HEATHER: Yea, well moving lights you call a hair earlier because it takes the instrument just a hair longer to gear up to move to follow somebody, so when you use to call if somebody’s making a cross across stage, if it’s a conventional light you call it as they take the first step. With a moving light you have to anticipate it a little bit, so the actor really has to do it the same way every time. You call it as they start to lean towards the first step.

BB: Well, let’s do our final geeky questions so people can anxiously answer these and win their tickets to the show. So geeky question number nine in the series: How many guitars are played on stage every night?

HEATHER: This is kind of a tricky question because we have our lead guitarist who plays (Answer in Vol. 20 of Broadway Bullet)

BB: And geeky question number ten: What was the first show you stage managed and where?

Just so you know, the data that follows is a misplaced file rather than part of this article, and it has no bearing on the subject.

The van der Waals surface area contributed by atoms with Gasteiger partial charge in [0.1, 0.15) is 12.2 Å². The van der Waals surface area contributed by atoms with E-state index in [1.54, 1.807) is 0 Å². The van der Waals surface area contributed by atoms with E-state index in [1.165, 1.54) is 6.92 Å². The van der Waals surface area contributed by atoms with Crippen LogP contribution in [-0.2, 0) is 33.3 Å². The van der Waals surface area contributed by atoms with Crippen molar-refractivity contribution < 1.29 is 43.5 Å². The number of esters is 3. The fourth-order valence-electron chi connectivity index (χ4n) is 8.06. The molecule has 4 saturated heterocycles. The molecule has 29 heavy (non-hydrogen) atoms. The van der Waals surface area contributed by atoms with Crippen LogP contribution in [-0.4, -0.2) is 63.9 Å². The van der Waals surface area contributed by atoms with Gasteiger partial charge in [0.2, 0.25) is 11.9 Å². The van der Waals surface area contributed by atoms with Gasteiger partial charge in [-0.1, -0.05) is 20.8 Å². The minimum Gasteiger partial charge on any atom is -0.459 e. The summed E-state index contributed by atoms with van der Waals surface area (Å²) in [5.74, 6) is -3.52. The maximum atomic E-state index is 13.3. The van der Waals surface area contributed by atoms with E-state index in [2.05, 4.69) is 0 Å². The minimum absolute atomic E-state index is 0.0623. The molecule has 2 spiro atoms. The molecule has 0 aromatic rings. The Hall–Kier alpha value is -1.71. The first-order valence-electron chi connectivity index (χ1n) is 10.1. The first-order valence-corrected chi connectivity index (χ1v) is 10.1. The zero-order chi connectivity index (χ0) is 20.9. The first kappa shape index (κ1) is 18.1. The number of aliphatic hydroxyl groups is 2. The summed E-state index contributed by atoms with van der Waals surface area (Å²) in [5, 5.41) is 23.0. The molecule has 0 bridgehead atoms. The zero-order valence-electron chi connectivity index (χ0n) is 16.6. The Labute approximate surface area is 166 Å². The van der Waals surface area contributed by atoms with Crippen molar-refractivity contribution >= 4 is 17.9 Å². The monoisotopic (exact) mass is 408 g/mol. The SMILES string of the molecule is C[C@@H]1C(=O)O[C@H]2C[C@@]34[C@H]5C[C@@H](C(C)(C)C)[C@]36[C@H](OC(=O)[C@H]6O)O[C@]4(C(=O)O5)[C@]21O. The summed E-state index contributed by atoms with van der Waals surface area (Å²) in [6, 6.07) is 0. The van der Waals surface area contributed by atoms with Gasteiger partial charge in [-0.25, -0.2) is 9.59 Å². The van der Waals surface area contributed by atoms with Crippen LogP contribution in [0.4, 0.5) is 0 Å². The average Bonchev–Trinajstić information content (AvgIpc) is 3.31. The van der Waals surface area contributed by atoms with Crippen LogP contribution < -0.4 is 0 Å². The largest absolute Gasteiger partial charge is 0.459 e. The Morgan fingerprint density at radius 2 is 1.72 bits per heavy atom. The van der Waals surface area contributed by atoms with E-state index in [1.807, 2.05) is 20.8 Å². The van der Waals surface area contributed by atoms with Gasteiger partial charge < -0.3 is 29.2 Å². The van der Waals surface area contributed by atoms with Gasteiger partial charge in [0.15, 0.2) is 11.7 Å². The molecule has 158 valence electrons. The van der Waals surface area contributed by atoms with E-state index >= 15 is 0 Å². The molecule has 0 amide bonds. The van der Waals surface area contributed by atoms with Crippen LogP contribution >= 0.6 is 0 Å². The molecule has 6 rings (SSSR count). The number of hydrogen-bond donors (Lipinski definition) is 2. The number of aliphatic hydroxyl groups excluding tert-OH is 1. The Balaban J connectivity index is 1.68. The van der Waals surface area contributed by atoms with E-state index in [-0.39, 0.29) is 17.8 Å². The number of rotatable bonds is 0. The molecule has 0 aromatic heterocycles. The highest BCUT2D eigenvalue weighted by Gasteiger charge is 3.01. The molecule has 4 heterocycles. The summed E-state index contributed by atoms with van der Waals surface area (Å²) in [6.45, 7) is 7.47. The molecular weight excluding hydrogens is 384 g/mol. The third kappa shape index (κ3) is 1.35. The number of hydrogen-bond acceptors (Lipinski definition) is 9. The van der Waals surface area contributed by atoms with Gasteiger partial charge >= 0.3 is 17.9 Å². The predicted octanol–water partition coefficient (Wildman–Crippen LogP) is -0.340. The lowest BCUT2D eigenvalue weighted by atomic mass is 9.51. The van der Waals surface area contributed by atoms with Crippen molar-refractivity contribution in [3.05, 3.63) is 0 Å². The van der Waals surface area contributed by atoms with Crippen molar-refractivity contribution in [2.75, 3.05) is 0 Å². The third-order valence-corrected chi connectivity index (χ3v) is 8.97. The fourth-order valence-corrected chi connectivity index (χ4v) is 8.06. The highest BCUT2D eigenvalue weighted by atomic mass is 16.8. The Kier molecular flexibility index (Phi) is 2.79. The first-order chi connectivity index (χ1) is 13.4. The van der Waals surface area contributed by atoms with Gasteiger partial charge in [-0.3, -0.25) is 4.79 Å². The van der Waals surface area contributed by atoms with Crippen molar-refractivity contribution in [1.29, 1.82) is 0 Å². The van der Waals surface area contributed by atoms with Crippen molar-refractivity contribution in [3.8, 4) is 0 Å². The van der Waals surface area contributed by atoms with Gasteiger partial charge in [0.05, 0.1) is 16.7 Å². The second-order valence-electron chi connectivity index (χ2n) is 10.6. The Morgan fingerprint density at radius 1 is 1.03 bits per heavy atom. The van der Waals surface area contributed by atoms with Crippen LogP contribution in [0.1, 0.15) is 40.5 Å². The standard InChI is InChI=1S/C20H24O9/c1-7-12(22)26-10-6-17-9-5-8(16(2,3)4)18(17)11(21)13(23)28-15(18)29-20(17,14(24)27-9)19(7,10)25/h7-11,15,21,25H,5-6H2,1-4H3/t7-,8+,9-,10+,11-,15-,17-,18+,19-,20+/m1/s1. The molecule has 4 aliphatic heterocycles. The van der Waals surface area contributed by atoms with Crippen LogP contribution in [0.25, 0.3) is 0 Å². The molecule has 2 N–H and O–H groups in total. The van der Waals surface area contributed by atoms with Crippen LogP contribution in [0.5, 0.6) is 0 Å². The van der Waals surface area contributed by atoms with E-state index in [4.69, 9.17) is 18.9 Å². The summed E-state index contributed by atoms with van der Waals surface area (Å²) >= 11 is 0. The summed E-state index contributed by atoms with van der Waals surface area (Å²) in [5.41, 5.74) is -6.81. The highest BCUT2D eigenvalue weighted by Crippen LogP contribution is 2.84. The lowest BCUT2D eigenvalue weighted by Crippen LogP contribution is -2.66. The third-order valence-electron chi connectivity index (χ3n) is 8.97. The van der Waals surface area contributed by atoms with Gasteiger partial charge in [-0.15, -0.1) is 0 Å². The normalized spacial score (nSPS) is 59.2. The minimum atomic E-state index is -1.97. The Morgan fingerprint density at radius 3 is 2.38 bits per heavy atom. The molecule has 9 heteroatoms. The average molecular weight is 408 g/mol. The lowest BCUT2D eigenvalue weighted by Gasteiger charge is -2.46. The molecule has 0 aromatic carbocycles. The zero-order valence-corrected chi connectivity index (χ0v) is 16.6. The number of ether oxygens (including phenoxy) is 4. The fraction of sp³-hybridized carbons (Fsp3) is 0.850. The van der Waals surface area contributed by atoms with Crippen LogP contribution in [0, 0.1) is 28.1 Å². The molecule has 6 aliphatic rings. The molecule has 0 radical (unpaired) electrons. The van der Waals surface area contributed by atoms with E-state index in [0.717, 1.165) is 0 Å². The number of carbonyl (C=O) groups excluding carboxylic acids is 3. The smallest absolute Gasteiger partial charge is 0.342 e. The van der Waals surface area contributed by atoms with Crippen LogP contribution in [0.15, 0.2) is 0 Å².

HEATHER: The first show I sage managed was a production of West Side Story in college. It was actually, we were reopening the Blake Proscenium theater and so it was one of the bigger shows that we did while I was at school there.

BB: Did you say where you went to school?

HEATHER: I went to Brown. It was a little unusual because it was a special event in the school so every time we had an issue they threw more money at it which is very unusual. Usually you have to work within a budget and so my first experience was that if you have a problem you go to the people who deal with a budget and then they just make the budget bigger. That doesn’t normally happen.
BB: I’m so glad you could come down and speak with us about Spring Awakening and stage managing, Heather.

HEATHER: Well, thanks for having me.

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You can listen to this interview and many other great features for free on Broadway Bullet vol. 20 Subscribe for free so you don't miss an episode.